The Killing Of Chad's President Is A Blow In Battle Against Jihad
Paris has considered Chad's army to be the most solid, experienced and tenacious in the region. But the death of Idriss Déby could change the dynamics in the French-backed fight against jihadists in the Sahel region of Africa.
The strategists of Operation Barkhane could not have imagined worse news. The announcement Tuesday of Chadian President Idriss Déby's death as a result of his wounds "on the battlefield" has stunned the French military. This authoritarian leader, who has been in power for more than 30 years, had been their main ally in the fight against terrorism in the vast Sahel region of north-central Africa. And now, this key player in a protracted war that began in 2013 is gone.
Military cooperation between France and Chad dates back to 1986. And as soon as France launched the regional anti-jihadist Operation Barkhane in 2014, Chad hosted its main command post. Since then, it is from the capital of N'Djamena that most of the actions on the ground are centralized and coordinated — even though the French military has forward bases in Mali. N'Djamena is also one of the two air bases — along with Niamey, in Niger — from which Barkhane planes take off.
Chad has also always been the largest contributor to the G5 Sahel joint force (about 1,850 soldiers out of 6,000). This military coalition composed of troops from Burkina Faso, Mali, Niger, Chad and Mauritania have been supporting the French military since 2017. The Chadians have also always been among the most committed within the United Nations Multidimensional Integrated Stabilization Mission in Mali (MINUSMA), considered by Paris to be indispensable on the ground, with nearly 1,500 men out of 13,000 blue helmets.
Chad's first reflex will be that of internal security.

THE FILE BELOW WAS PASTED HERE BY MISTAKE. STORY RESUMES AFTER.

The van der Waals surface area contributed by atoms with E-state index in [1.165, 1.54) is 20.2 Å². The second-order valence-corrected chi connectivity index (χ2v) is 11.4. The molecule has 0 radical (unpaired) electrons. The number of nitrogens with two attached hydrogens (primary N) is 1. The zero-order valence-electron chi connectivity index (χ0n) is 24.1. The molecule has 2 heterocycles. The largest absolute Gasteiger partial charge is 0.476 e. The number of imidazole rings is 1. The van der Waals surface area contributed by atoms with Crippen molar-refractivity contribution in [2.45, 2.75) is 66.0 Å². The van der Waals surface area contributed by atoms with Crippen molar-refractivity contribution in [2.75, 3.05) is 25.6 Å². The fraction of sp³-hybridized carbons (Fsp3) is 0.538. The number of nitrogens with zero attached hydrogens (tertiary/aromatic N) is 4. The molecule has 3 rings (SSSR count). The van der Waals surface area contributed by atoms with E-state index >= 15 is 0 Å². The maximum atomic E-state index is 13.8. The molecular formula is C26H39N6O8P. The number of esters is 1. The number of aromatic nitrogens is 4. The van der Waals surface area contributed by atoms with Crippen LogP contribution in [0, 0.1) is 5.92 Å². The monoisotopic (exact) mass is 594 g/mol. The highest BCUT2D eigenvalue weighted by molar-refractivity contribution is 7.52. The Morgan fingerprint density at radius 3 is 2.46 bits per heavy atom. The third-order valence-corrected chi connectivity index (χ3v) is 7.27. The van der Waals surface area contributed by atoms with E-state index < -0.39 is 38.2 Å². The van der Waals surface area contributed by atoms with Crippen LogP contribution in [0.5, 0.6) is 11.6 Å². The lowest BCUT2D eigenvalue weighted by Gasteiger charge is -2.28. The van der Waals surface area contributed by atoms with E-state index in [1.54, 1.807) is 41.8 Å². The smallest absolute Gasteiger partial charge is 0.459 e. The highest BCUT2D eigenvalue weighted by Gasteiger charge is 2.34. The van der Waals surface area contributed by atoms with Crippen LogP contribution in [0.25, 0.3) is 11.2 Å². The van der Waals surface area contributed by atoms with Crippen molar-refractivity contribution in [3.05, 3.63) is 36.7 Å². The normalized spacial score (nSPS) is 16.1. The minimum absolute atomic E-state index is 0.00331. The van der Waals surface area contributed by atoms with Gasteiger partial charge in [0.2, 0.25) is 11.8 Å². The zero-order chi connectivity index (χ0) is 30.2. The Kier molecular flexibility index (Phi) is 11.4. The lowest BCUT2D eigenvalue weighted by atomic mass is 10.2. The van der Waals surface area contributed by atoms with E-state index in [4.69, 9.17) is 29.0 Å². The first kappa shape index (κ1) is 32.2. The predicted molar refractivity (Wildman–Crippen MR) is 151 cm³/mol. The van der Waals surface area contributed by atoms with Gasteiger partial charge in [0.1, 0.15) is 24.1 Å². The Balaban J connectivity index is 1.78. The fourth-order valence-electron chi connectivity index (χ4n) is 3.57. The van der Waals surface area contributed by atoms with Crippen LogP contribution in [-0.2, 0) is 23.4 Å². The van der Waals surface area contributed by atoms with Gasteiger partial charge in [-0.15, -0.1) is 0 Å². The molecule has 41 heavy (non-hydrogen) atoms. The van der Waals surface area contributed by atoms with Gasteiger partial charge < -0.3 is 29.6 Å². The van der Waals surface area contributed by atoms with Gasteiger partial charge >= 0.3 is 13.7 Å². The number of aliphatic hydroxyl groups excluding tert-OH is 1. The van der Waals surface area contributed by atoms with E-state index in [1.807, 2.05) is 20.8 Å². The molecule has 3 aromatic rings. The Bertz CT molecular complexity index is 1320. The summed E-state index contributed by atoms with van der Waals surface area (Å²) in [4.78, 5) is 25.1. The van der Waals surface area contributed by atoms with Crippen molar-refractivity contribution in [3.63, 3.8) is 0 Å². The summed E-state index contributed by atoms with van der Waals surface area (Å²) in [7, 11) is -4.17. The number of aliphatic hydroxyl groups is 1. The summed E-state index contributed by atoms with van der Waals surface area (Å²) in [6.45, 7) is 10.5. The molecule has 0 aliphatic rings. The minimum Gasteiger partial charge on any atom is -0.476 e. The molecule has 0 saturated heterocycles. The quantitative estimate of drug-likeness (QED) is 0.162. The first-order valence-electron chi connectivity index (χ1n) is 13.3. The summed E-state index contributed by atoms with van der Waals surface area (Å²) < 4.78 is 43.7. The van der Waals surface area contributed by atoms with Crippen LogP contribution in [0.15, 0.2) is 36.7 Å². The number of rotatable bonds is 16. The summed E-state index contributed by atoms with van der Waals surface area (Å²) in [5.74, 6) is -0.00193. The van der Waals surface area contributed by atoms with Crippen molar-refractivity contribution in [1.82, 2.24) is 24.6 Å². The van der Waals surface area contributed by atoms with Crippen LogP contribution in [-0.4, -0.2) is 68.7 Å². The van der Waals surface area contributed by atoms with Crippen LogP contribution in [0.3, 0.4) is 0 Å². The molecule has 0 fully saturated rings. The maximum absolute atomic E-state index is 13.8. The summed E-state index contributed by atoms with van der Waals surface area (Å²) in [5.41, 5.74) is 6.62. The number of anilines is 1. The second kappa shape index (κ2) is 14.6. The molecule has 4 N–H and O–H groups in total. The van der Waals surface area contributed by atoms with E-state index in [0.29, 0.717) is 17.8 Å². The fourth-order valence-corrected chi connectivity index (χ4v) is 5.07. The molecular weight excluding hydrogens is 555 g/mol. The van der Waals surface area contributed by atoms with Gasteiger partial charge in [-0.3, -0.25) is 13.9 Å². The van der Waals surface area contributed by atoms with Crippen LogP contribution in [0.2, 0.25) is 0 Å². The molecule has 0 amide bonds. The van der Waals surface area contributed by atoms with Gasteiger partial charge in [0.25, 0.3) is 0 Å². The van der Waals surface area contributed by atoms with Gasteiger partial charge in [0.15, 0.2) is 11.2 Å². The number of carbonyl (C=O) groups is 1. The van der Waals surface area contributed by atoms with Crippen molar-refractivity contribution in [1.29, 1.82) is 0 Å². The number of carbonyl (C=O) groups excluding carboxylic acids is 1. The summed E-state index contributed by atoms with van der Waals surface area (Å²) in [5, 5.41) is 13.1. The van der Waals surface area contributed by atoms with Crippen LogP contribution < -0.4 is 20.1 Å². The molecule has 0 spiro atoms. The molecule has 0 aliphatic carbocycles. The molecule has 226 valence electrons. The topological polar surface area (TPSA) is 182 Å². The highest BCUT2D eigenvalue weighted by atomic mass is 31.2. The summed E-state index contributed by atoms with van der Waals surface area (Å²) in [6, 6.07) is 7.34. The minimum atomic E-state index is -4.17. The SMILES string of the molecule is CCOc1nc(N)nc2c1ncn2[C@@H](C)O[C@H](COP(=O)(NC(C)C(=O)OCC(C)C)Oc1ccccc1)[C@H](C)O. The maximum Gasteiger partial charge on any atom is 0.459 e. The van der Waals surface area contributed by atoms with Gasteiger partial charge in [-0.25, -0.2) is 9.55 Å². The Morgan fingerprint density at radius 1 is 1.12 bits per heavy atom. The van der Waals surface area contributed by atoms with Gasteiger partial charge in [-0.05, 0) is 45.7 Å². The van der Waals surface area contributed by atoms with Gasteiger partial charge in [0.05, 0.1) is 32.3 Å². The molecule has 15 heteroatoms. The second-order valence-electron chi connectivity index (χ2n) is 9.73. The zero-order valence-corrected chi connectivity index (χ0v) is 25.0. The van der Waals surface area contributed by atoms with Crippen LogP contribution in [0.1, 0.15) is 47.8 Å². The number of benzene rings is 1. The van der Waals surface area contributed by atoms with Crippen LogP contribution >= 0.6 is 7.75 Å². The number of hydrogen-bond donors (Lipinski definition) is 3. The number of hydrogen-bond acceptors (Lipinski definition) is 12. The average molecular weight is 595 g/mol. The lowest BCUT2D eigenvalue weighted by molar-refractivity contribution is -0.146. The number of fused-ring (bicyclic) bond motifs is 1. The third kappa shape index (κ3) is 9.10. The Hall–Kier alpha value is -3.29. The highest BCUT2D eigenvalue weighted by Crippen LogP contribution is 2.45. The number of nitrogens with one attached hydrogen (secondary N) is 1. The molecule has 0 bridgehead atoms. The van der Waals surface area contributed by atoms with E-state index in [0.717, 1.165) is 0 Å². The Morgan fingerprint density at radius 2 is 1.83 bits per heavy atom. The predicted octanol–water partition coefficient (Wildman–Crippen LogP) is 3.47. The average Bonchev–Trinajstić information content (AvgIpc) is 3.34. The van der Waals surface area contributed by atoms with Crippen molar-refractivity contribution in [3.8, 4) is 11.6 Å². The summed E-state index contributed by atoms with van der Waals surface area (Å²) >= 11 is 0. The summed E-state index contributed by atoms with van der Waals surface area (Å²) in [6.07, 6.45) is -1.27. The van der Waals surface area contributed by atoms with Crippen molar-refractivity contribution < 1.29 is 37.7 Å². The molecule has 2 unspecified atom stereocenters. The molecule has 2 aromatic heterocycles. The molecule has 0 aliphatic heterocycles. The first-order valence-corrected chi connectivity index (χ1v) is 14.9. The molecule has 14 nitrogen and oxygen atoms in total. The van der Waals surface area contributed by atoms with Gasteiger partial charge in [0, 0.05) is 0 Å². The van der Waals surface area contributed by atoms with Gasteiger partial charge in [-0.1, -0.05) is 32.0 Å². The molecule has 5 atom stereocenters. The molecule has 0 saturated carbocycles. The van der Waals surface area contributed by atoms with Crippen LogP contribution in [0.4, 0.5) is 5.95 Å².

Paris has considered Chad's army to be the most solid, experienced and tenacious in the Sahel. "They are always the first to want to go into battle, unlike some armies. They manage to win on the ground," says a Sahel-based security source.
At this stage, observers are divided on the consequences that Idriss Deby's death could have on Chad's military commitments in the region. Some, such as Remadji Hoinathy, a researcher specializing in this country at the Institute for Security Studies, a South African think tank, forecasts "a period of uncertainty."
A West African diplomat adds: "Chad's first reflex will be that of internal security above all."
If Chad winds up reducing its security commitments, this would pose a problem, particularly in northern Mali. This is a zone where their bravery is appreciated, but where they pay a heavy price. On the MINUSMA memorial, the Chadians have the most names, with 75 soldiers killed since 2013.
On April 2, Chadian peacekeepers again distinguished themselves in a battle at Aguelhok, considered by some observers to be one of the major jihadist defeats in recent years. After an assault by at least 200 fighters, they reportedly lost four men but inflicted more than 40 deaths on the jihadists, including some important leaders. A security source says the operation was probably piloted by the leader of Al-Qaeda in the Sahel and "Public Enemy No. 1" of France, Iyad Ag Ghali.
If Chad is considered by Paris as a strong link in the anti-Islamist front, this opinion is also shared across the region. As soon as Idriss Déby's death was announced, African leaders lined up to praise the marshal's "commitment" to the fight against terrorism in the Sahel. Malian President Bah N'Daw was the first to express concern about this issue, stressing "a heavy loss, not only for ... Chad ... but also for the Sahel region and Africa."
There is no guarantee that the pro-French, proactive military line, will be maintained.
Still, in recent years, the Chadian army, like others in the region, has been regularly accused of committing abuses. In early April, Niger's National Human Rights Commission published a report on events that took place on its territory. The report targeted Chadian soldiers deployed as part of the G5 Sahel joint force, who were accused of raping at least three women in late March, including an 11-year-old girl.
Since Déby's sudden death, one of his sons has been appointed to head a transitional military council, but there is no guarantee that he will maintain his father's pro-French, proactive military line. Operation Barkhane had already been confronted with a major political reversal following the coup in Mali in the summer of 2020. But these new uncertainties are now added to the multiple difficulties facing the forces engaged in the Sahel and their European supporters.